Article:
The right to keep and bear arms
Although Miers did not make her position clear on gay rights, she hinted at her views in answering a questionnaire submitted to her by a Texas gay rights group during her 1989 campaign for a Dallas City Council position. Miers indicated on the questionnaire that she supported civil rights for homosexuals, but opposed the repeal of the sodomy laws that were ultimately overturned by a 6–3 decision (with Justice O'Connor in the majority) in Lawrence v. Texas. Miers was mistakenly thought to have served on the board of the ex-gay organization Exodus International; she had actually served on the board of Exodus Ministries, a former prisoner rehabilitation organization.
Balance of powers
As President of the Texas State Bar, Miers fought legislation that would curtail the power of the Texas Supreme Court to limit attorneys fees in tort lawsuits. Some commentators have asked whether this portends a lack of respect for the proper role of the courts. For example, conservative activist Mark Levin responded to this information by saying, "[i]f there is a bias toward judicial supremacy, it's best that we know this now, in advance of a confirmation vote." Miers' rationale for withdrawing her nomination—that she feared the Senate's demand for information about her White House work would force a breach of Executive Branch secrecy—may indicate that she supported expansive presidential powers.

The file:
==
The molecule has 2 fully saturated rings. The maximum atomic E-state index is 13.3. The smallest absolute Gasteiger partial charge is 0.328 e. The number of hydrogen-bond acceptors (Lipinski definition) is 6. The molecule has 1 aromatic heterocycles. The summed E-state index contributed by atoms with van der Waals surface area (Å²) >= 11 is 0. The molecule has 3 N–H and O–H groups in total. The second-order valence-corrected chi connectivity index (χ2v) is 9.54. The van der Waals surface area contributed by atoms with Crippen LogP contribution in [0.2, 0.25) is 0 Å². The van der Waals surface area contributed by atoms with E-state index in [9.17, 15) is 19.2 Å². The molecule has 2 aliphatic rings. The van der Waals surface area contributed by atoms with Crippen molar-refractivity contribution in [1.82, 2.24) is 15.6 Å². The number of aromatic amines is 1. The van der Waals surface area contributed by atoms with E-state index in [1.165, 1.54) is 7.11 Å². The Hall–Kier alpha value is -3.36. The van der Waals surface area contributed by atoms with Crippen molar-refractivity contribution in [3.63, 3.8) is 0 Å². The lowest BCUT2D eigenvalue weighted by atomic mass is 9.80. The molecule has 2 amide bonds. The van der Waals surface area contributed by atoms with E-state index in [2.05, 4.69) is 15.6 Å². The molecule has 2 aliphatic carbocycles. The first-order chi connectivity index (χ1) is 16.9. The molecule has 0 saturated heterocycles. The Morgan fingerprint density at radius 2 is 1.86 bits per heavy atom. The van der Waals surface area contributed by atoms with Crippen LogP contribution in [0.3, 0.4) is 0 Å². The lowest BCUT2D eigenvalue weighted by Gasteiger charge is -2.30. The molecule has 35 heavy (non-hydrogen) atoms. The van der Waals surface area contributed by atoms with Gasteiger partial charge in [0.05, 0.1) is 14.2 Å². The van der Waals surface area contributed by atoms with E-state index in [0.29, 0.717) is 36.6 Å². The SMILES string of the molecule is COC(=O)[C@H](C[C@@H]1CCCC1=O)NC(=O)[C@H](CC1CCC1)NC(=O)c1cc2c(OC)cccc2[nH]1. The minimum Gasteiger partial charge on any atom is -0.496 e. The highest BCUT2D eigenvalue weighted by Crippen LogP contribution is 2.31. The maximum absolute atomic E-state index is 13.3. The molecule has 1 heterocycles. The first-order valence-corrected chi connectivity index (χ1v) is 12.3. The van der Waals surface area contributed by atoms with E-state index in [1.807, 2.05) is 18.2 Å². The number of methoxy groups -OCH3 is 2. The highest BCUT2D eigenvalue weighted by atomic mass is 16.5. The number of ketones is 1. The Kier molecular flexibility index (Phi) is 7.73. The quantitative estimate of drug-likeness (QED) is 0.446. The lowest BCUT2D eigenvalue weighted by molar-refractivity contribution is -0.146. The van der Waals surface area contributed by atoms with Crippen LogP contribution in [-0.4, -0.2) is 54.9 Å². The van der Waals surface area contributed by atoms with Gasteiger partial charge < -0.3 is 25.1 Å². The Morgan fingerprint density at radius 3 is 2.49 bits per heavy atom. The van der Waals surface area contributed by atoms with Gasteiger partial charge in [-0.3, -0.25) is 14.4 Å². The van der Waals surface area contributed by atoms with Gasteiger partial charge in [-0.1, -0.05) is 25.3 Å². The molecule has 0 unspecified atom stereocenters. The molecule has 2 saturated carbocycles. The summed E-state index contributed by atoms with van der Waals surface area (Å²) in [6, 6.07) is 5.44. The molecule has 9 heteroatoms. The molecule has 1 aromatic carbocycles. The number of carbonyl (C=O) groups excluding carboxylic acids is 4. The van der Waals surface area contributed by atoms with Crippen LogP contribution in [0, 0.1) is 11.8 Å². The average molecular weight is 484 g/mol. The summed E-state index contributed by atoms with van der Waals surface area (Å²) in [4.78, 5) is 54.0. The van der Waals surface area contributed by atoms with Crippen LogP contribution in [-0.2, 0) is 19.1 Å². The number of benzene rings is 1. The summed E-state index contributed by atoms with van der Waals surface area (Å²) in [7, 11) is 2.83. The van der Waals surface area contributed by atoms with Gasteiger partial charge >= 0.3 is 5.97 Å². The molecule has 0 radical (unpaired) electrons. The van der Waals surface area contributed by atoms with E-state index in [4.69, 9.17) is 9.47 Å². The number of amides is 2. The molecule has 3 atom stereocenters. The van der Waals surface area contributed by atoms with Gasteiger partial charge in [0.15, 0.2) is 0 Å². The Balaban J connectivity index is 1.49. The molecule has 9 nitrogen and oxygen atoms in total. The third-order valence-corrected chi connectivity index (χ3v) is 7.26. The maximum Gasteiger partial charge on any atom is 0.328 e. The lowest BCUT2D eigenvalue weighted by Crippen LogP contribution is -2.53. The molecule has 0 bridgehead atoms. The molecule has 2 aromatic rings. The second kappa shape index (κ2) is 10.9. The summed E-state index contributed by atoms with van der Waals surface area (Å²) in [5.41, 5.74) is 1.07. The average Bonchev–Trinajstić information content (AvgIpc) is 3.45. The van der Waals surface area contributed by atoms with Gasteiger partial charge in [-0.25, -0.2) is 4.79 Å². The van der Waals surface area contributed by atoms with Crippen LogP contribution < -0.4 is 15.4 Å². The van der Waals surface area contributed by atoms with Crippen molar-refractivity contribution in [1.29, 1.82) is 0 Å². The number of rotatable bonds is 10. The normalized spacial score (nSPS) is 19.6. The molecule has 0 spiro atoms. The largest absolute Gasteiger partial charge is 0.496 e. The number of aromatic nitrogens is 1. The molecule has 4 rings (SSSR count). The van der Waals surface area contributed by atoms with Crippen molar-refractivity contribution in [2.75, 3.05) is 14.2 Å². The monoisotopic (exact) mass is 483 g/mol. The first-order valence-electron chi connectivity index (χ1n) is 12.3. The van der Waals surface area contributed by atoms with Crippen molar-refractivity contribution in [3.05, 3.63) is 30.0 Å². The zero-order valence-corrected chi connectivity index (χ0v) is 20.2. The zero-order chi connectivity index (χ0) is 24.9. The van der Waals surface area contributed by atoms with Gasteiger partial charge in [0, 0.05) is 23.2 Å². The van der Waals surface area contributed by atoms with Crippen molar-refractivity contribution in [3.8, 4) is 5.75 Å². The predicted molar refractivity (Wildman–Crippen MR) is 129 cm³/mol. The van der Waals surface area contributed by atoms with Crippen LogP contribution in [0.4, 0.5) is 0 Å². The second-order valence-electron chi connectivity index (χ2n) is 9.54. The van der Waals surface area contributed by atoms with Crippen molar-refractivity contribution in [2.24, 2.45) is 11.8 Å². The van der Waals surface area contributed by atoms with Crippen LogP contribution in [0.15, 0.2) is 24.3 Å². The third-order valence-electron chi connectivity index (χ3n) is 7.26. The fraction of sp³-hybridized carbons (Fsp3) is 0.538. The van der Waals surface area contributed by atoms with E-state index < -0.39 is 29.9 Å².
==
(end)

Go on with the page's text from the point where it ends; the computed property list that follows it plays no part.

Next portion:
Other potential controversies: the Texas Lottery Commission
In 1997, the Commission hired Lawrence Littwin as the lottery's executive director; five months later, he was fired. Littwin brought suit over his firing, alleging that the lottery contractor, GTech Corporation, had influenced the Commission to fire him for improper reasons. GTech settled the case by paying him $300,000, with Littwin agreeing not to discuss the case or the settlement.
Reactions to her nomination
Miers' nomination drew criticism from both political parties. Principal complaints focused on her credentials, which critics charged were insufficient for the position.